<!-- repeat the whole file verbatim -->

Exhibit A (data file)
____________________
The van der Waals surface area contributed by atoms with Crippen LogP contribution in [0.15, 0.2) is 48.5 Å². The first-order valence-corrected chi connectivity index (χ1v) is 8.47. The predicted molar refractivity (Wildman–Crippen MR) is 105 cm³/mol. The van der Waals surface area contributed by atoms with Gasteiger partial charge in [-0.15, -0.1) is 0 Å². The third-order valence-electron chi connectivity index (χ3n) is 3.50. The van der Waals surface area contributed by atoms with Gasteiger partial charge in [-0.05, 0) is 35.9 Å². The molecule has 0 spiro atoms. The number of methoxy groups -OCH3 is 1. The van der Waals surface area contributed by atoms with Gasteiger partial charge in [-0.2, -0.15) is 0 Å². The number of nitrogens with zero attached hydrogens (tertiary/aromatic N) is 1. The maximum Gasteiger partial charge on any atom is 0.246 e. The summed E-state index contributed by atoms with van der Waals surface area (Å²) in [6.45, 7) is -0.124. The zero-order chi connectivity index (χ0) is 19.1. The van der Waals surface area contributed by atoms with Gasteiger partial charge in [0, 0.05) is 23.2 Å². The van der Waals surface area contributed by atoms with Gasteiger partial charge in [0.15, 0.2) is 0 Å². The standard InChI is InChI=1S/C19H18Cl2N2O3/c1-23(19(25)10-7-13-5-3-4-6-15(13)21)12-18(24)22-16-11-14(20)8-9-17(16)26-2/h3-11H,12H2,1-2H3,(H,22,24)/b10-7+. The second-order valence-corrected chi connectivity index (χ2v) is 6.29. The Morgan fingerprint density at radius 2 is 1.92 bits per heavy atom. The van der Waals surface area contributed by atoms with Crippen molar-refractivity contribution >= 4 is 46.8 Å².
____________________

The van der Waals surface area contributed by atoms with Crippen LogP contribution in [0.15, 0.2) is 48.5 Å². The first-order valence-corrected chi connectivity index (χ1v) is 8.47. The predicted molar refractivity (Wildman–Crippen MR) is 105 cm³/mol. The van der Waals surface area contributed by atoms with Gasteiger partial charge in [-0.15, -0.1) is 0 Å². The third-order valence-electron chi connectivity index (χ3n) is 3.50. The van der Waals surface area contributed by atoms with Gasteiger partial charge in [-0.05, 0) is 35.9 Å². The molecule has 0 spiro atoms. The number of methoxy groups -OCH3 is 1. The van der Waals surface area contributed by atoms with Gasteiger partial charge in [-0.2, -0.15) is 0 Å². The number of nitrogens with zero attached hydrogens (tertiary/aromatic N) is 1. The maximum Gasteiger partial charge on any atom is 0.246 e. The summed E-state index contributed by atoms with van der Waals surface area (Å²) in [6.45, 7) is -0.124. The zero-order chi connectivity index (χ0) is 19.1. The van der Waals surface area contributed by atoms with Gasteiger partial charge in [0, 0.05) is 23.2 Å². The van der Waals surface area contributed by atoms with Gasteiger partial charge in [0.15, 0.2) is 0 Å². The standard InChI is InChI=1S/C19H18Cl2N2O3/c1-23(19(25)10-7-13-5-3-4-6-15(13)21)12-18(24)22-16-11-14(20)8-9-17(16)26-2/h3-11H,12H2,1-2H3,(H,22,24)/b10-7+. The second-order valence-corrected chi connectivity index (χ2v) is 6.29. The Morgan fingerprint density at radius 2 is 1.92 bits per heavy atom. The van der Waals surface area contributed by atoms with Crippen molar-refractivity contribution >= 4 is 46.8 Å².